October 13, 2000
From: Jeff Goddard
Here are photographs of three species of chromodorids not yet pictured in the Forum. I found the Glossodoris sedna and G. dalli in the shallow subtidal off Isla Luz, Bahia de Concepcion in the Sea of Cortez, and the Chromodoris norrisi in shallow water off Izla Danzante, also in the Sea of Cortez. All were found in February, 1992.
I have not studied any aspect of the biology of these species, but could not help but notice how actively G. sedna wiggled its gill plumes. This was striking to someone used to observing temperate water dorids. I assume this activity facilitates gas exchange in warmer waters. Is it common in shallow water, tropical chromodorids?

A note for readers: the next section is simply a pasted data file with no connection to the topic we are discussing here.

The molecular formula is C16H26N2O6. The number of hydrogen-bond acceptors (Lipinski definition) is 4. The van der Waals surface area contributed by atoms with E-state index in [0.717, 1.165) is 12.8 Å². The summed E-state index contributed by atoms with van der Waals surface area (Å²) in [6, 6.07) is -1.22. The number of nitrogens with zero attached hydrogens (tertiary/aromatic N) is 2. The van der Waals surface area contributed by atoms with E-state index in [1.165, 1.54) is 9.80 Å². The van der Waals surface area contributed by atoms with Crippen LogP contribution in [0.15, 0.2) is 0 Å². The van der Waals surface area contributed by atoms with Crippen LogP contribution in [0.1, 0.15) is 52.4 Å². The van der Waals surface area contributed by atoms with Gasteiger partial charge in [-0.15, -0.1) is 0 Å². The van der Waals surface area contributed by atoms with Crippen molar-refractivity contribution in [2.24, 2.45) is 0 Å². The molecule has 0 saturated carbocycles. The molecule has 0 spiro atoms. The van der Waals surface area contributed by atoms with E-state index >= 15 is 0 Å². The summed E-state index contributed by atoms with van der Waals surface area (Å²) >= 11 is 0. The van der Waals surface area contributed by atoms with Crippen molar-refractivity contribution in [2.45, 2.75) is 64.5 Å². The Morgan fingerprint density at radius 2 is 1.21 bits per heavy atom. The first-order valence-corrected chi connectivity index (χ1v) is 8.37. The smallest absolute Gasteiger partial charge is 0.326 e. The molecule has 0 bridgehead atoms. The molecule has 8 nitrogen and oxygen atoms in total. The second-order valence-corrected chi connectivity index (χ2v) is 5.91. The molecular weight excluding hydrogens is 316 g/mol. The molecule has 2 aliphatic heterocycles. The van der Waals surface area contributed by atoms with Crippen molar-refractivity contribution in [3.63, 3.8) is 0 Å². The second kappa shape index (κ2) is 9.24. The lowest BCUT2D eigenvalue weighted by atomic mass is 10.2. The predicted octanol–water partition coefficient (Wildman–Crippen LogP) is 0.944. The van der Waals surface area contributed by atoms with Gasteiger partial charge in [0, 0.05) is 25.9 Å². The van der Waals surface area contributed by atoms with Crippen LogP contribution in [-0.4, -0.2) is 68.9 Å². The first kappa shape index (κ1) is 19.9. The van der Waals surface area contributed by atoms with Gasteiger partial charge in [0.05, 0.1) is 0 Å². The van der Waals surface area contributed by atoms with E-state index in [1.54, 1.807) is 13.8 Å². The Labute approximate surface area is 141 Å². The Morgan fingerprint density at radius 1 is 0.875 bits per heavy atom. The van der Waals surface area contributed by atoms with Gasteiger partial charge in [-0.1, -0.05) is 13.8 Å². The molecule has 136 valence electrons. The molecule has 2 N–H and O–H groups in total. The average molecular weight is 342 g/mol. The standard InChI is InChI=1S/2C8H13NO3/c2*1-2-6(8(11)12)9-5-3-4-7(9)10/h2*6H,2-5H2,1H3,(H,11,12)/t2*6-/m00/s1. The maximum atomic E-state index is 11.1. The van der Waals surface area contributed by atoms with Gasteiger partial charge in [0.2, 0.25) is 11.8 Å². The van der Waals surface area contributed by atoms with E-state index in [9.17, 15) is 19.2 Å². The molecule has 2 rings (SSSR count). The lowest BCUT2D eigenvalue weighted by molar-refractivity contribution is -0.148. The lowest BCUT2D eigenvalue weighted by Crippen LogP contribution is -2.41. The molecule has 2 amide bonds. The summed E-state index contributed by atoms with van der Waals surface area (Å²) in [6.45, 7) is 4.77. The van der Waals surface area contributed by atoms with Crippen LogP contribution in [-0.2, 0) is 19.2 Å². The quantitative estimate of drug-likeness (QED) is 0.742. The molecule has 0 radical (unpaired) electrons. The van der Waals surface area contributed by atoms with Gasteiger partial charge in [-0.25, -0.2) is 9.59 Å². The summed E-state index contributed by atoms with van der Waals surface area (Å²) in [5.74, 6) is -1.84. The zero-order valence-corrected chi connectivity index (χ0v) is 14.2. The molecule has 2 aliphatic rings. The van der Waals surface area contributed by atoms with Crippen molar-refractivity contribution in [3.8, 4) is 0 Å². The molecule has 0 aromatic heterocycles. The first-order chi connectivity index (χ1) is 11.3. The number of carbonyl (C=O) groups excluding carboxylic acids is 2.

Goddard, J., 2000 (Oct 13) Three eastern Pacific chromodorids. [Message in] Sea Slug Forum. Australian Museum, Sydney. Available from http://www.seaslugforum.net/find/3142
Thanks for the photos. I have moved the photos of Glossodoris sedna and Chromodoris norrisi to separate pages. Your question about wriggling gills is interesting. Many species of Glossodoris wriggle their gills as you have observed for G. sedna. I thought at first that it could be linked to physiology, but I was thinking more that in many of these species the body wall had become thick and muscular and so was less useful as a 'secondary gill'. This argument was hard to sustain when I realised how most species of Thorunna also wriggle their gills. There are also a few species of Noumea that do likewise. It is certainly a good character to note in the field, as it is not exactly obvious in preserved animals or photographs.
An interesting point about gills though is that in many species of Glossodoris the ends of the gill arch form an internal spiral, so greatly increasing the number of gills. I suspect that this is related to the thickening of the body wall.